Sherwood's Forgotten Ancient Chapel
I recently received a ‘whistling arrow’ from Albie in Sherwood Forest. The note attached asked if I was aware of ‘Edwin’s Chapel’ on an old track at the southern edge of the Sherwood Visitors Centre, halfway between Edwinstowe and Warsop. I must say I had never heard of it and was extremely keen to research its history.
Born in 584, Edwin was the most powerful king among the Anglo-Saxons, ruling Bernicia (Northumberland and Durham), Deira (modern day Yorkshire) and much of eastern Mercia, the Isle of Man and Anglesey. Initially a pagan, he lived at a time when the country was converting to Christianity in two very diverse ways - Celtic from the influence of Columba in Ireland and the north and Roman following the Augustine mission from Rome to Kent. He became the first Christian king of Northumbria and the most powerful ruler in England.
Edwin was baptized by Saint Paulinus at York at Easter in the year 627, on the site of the present York Minster, in the wooden church of St. Peter which he had founded. He was a man of unusual wisdom and under him the law was so respected, that it became, as the Venerable Bede attests, "A woman might travel through the island with a babe at her breast without fear of insult".
King Edwin married Ethelburga, daughter of St. Ethelbert, King of Kent after promising to allow her to practice her Christian religion. When Queen Ethelburg gave birth to a daughter, she was baptized with twelve others by St. Paulinus on Whitsunday, and called Eanfleda.
On 12 October, 633, King Edwin was slain and his army defeated at The Battle of Heathfield near Cuckney (or possibly further north near Doncaster). He was repelling an attack made on him by Penda, the pagan King of Mercia, who, together with the Welsh prince Cadwallon ap Cadfan, a Christian only in name, had invaded his dominion. Perishing in conflict with pagans, Edwin became regarded as a martyr. He had reigned seventeen years.
Legend has it that King Edwin's Northumbrian followers carried the body of their king from the battlefield to a clearing in Sherwood Forest so that his enemies did not steal it. His body was decapitated; they took the head of their monarch back to York, where it was buried in his newly founded St Peter's Cathedral and his body was interred at Whitby Abbey.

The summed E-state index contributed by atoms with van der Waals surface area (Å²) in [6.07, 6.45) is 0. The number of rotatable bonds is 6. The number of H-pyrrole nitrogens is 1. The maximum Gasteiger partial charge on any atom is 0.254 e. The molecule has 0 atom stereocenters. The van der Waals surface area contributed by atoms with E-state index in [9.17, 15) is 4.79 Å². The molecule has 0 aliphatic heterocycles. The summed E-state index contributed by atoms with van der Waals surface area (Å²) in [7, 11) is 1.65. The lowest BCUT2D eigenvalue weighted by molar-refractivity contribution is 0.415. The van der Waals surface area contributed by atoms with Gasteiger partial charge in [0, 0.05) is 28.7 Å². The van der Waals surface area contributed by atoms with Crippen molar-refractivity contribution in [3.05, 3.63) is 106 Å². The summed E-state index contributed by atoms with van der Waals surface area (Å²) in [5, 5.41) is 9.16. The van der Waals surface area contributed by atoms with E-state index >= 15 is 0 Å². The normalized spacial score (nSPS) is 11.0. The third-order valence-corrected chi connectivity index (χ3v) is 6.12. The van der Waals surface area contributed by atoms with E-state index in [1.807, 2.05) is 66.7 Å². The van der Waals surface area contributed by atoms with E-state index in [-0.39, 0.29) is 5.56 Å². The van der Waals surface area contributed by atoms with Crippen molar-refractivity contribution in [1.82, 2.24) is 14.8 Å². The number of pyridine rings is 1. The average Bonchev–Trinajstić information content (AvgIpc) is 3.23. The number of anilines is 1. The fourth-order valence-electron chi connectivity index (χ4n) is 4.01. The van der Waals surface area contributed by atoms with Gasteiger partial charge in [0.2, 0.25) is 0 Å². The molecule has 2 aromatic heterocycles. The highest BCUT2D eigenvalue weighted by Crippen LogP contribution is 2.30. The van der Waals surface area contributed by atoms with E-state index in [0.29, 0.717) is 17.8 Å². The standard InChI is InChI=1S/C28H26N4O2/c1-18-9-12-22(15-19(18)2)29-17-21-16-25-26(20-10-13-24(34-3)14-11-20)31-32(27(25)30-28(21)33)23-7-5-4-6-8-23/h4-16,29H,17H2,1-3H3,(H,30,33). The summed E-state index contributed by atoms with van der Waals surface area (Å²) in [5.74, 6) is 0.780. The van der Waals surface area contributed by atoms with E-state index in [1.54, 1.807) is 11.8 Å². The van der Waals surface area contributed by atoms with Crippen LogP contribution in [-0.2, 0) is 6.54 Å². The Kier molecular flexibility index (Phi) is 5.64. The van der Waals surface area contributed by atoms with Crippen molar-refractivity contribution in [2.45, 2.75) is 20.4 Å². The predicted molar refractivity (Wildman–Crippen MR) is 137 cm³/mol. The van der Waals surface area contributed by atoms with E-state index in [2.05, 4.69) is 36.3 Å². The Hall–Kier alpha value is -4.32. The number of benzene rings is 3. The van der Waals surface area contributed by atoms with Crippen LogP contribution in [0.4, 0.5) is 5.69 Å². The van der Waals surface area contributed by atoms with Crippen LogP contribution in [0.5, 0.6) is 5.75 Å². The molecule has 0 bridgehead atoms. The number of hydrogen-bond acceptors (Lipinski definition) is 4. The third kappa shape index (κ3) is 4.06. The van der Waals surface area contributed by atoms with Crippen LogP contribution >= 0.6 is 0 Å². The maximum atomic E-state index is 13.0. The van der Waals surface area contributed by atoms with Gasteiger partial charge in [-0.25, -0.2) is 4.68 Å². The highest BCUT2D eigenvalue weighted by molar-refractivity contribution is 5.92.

Edwin was revered as a saint, his feast day for obvious reasons became October 12th and his shrine in York became a place of pilgrimage.
The place where his body had lain became hallowed ground. A small wooden chapel was built on the spot and Edwinstowe -- or ‘Edwin’s resting-place’ -- was born.
There is no existing historical evidence of the foundation of ‘Edwin’s Chantry Chapel’ in Sherwood Forest. But it once stood approximately 250 metres to the east on the side of the old road leading from Edwinstowe to Warsop. The earliest known record is the bestowal, by King John, of the annual stipend of forty shillings in support of the chantry hermit who ‘sang in St. Edwin's Chapel in the Hay of Birchwude, to celebrate service for his soul and those of his ancestors.’
From this time and up until 1548 numerous bequests were bestowed and later the chapel is described as consisting of a ‘parler’ (living chamber) and a chapel. The Sheriff of Nottingham continued to pay over the stripend until it was confiscated during the reign of Edward VI. Royal Commissioners under Henry VIII then took away everything of value, including the church plate and the building was allowed to fall into ruin. But Survey maps show the chapel’s existence in 1610, and 1630.
The site was re-discovered in 1911 after research by the vicar of Edwinstowe and a William Stevenson. They managed to recover and identify some of the chapel’s original building stones and place them in a cairn. A memorial cross was then placed amongst the stones with a tribute from Arthur, Sixth Duke of Portland.
I would like to thank Albie for bringing the history of the chapel to my attention and supplying the excellent photographs.
Labels: Sherwood Forest